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If you or someone you love was diagnosed with cancer after taking ranitidine, your family may have grounds for a product liability lawsuit. Several formulas of this heartburn medication appear to contain N-nitrosodimethylamine (NDMA), which is a probable human carcinogen.

While NDMA does not pose any immediate harm, researchers have concluded that taking a high dose of ranitidine regularly for an extended period of time could increase the risk of cancer. As such, all kinds of ranitidine products have been recalled including Zantac, which is one of the most popular name-brand versions of the drug.

If you think ranitidine could be responsible for your cancer, you may be wondering how to take action against the manufacturer. To help you get started, here are the answers to some of the most frequently asked questions about building a personal injury claim:

  1. How Can I Prove the Manufacturer Is Liable for My Condition? 

Proving liability ultimately comes down to demonstrating three elements. First, you must prove that you actually took ranitidine. You should be able to do so using old prescriptions and pharmacy receipts.

Second, you must prove that you were, in fact, diagnosed with cancer. As such, you will have to gather relevant medical records and diagnostic images.

Third, you will have to prove a link between taking ranitidine and developing cancer. While a study identifying the connection between ranitidine and cancer was scheduled to be published in JAMA earlier this year, it has been delayed pending further review. Whether those at JAMA were pressured to hold off on publication remains to be seen.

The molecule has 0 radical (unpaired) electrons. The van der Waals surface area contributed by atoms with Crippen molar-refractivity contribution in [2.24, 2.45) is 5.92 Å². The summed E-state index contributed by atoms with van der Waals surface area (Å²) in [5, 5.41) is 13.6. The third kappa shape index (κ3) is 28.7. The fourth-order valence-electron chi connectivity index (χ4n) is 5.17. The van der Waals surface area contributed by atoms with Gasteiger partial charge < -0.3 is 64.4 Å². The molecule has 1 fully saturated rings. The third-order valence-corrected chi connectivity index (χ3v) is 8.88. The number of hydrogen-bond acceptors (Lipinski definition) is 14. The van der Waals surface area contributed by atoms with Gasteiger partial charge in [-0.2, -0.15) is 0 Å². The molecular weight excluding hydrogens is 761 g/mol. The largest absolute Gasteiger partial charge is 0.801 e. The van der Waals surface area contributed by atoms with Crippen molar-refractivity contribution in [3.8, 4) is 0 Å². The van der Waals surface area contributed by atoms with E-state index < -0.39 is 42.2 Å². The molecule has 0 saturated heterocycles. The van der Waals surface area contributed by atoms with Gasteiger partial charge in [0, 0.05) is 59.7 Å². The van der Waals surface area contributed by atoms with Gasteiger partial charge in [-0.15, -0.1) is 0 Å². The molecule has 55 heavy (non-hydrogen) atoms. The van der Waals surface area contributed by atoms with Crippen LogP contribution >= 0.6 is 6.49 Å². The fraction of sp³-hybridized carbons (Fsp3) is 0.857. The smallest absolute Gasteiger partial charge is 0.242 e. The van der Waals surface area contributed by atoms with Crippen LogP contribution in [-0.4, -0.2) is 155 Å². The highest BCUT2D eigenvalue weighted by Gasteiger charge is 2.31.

In the meantime, plaintiffs will have to rely on other evidence to build their lawsuits. They will also have to prove they took ranitidine regularly to demonstrate that it is plausible their level of exposure was enough to contribute to their cancer.   

  1. How Long Do I Have to Take Action Against the Manufacturer? 

In the state of Minnesota, claimants who wish to proceed with a product liability lawsuit must notify the defendant within six months of hiring an attorney. If you’re suing on the grounds of strict liability, you will likely have four years total from the date on which you were diagnosed to proceed to court. 

  1. What Kinds of Damages Might Be Recoverable? 

In Minnesota, personal injury claimants may seek compensation for the following damages:

  • Past and future medical bills;
  • Lost wages;
  • Loss of earning capacity;
  • Mental anguish;
  • Loss of enjoyment in life;
  • Home care;
  • Child care;
  • Domestic help;
  • Home and vehicle modifications; and
  • Pain and suffering. 

Call 800-770-7008 to Speak with a Product Liability Attorney in Minneapolis

If you want to take action against a ranitidine manufacturer, turn to Bradshaw & Bryant. For six consecutive years, attorney Michael Bryant has been recognized as a Super Lawyer and has been named among Minnesota’s Top 40 Personal Injury Lawyers by Minnesota Law & Politics. Call 800-770-7008 or use our Online Contact Form to set up a free consultation with a product liability lawyer in Minneapolis.

One Comment

  1. Gravatar for nancy hanson
    nancy hanson

    What if all purchases have been OTC with no receipts, yet recently diagnosed with breast cancer. Trying to get to my MyChart record showing I had it on my list of OTC medications and what year I added it to that list. Purchases were Zantac XStrength, and generic. I've taken them 3-4 nights/week for at least 5 years.

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